Predator is a 1987 film that remains to this day one of the most beloved films of its kind. It tells the tale of a seven-man rescue squad who is stalked by an extraterrestrial hunter in the jungles of Central America. Cleverly combining science fiction and horror, Predator blends these two genres with the style of new wave action cinema that took flight in the 1980s, creating a unique thriller that's often imitated, never equaled. Its titular character reached the status of a Dracula or Frankenstein, and many a line from this film has been uttered amongst friends ever since.
Still, while many profess their love of Predator, most will agree it's not exactly great cinema. Surely other films of the mould, Aliens for example, are much more tactful and clever in their filmmaking? Nonsense, I say. Predator on the surface may appear like just another action film that's been pumped with testosterone to excess, but there's much more here than meets the eye. Discarding the clever camera work, brilliant score, and stunning makeup by monster master Stan Winston, Predator may have one of the most intelligent scripts in action movie history.
More Macho Than The Rest
Predator was in the realm of hyper-macho action films that took off in the early '80s, along with the likes of like Commando and Rambo: First Blood Part II. Although, instead of giving us just one action icon, Predator has every one of its main cast fit the bill. With talents like Arnold Schwarzenegger, Carl Weathers, Jesse Ventura and Bill Duke, each of these characters could have been the star of their own action movie. They've got big guns, they've got "big guns," and they're ready to kick ass and take names.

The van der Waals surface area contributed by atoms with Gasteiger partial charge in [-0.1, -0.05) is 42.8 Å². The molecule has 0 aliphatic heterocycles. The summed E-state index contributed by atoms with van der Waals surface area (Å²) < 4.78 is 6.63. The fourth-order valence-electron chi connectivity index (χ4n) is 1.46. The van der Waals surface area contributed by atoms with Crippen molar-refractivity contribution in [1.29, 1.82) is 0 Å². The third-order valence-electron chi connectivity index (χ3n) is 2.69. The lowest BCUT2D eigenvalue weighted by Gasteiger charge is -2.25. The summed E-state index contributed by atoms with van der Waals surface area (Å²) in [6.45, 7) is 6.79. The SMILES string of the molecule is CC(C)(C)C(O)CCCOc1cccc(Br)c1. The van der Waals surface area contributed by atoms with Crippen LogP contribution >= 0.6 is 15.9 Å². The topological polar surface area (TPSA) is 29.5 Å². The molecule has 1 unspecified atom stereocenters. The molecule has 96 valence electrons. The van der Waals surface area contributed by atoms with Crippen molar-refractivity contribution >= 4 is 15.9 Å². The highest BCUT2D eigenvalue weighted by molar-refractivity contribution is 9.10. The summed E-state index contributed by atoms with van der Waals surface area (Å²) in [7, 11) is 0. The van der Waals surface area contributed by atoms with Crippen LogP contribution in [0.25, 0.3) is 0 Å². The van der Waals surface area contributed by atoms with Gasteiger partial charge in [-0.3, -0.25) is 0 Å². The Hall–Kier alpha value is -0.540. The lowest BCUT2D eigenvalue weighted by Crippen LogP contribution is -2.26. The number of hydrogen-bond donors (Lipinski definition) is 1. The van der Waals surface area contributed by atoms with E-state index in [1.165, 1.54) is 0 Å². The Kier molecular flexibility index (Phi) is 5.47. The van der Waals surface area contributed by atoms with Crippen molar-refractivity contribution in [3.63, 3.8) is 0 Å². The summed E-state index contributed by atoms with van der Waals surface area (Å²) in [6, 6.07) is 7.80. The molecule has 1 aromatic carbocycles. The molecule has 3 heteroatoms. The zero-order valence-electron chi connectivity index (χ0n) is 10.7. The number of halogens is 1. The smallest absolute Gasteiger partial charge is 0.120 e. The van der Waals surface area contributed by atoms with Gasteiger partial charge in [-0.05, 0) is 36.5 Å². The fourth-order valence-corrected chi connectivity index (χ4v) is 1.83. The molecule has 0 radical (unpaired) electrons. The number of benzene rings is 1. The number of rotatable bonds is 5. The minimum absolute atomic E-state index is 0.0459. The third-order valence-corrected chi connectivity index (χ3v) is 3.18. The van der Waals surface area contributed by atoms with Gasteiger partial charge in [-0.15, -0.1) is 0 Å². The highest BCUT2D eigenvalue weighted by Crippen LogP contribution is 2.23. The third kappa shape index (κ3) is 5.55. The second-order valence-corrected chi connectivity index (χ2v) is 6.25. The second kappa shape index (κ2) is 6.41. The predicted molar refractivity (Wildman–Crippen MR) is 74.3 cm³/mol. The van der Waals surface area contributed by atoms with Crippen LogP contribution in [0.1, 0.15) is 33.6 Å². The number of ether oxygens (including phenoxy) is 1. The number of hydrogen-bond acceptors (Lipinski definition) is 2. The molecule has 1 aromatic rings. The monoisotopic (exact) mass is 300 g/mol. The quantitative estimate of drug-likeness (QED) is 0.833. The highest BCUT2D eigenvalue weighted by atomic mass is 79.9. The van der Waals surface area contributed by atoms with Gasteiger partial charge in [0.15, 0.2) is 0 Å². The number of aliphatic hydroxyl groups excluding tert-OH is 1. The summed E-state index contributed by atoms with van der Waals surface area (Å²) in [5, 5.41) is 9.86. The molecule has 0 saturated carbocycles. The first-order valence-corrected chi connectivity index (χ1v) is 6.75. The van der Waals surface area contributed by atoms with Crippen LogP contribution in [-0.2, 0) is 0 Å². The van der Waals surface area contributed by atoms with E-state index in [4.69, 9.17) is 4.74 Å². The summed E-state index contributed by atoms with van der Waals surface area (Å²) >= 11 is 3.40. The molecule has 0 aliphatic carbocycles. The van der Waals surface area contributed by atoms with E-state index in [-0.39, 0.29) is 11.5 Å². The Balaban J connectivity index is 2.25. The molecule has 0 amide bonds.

The opening action sequence of Predator is exactly like the ending of any action film of the era: Our heroes mercilessly killing droves of faceless terrorists who don't know how to shoot straight. The sequence is complete with explosions, bad punchlines, and our characters getting surprisingly trivial wounds given the massive amounts of flying lead. Surely once these guys bump into an extraterrestrial hunter, they'll have no trouble taking them down.
Not so fast, folks, because this movie was directed by John McTiernan. McTiernan may well be the master of the '80s action aesthetic, but all of his most noteworthy films, from Die Hard to Hunt for Red October and even the underrated Last Action Hero, have one thing in common. They subvert the conventions of the action genre. Die Hard traded out a bodybuilding behemoth for a skinny cop who tended to whine, and Last Action Hero exposed these types of films for what they were: cartoons for adults. Predator may well be the most subversive of all.
First, lets start with what happened immediately after that big battle scene. The character of Blaine for example, played by Ventura, is one of the most iconic characters in the film. Not only is he portrayed by one of the biggest members of the cast, he also sports the most impressive weapon of anybody — his trusty mini-gun known as "Old Painless." This is a character that in any other movie would have been one of the longest surviving characters. In Predator though, he's one of the first to die.
In spite of Blaine's impressive weaponry, the Predator dispatches him with ease; Blaine never even knew his enemy was there. Immediately after this, the rest of the cast arrives on the scene and fires into the jungle for a full minute. For their trouble, the Predator is only slightly wounded and they've cleared a nice chunk of real estate. In their first real match against their enemy, the characters' weapons are shown to be completely useless. Blaine's mini-gun is completely emptied, leaving it as helpful as a bag of cotton balls. What's an '80s action hero without guns, eh?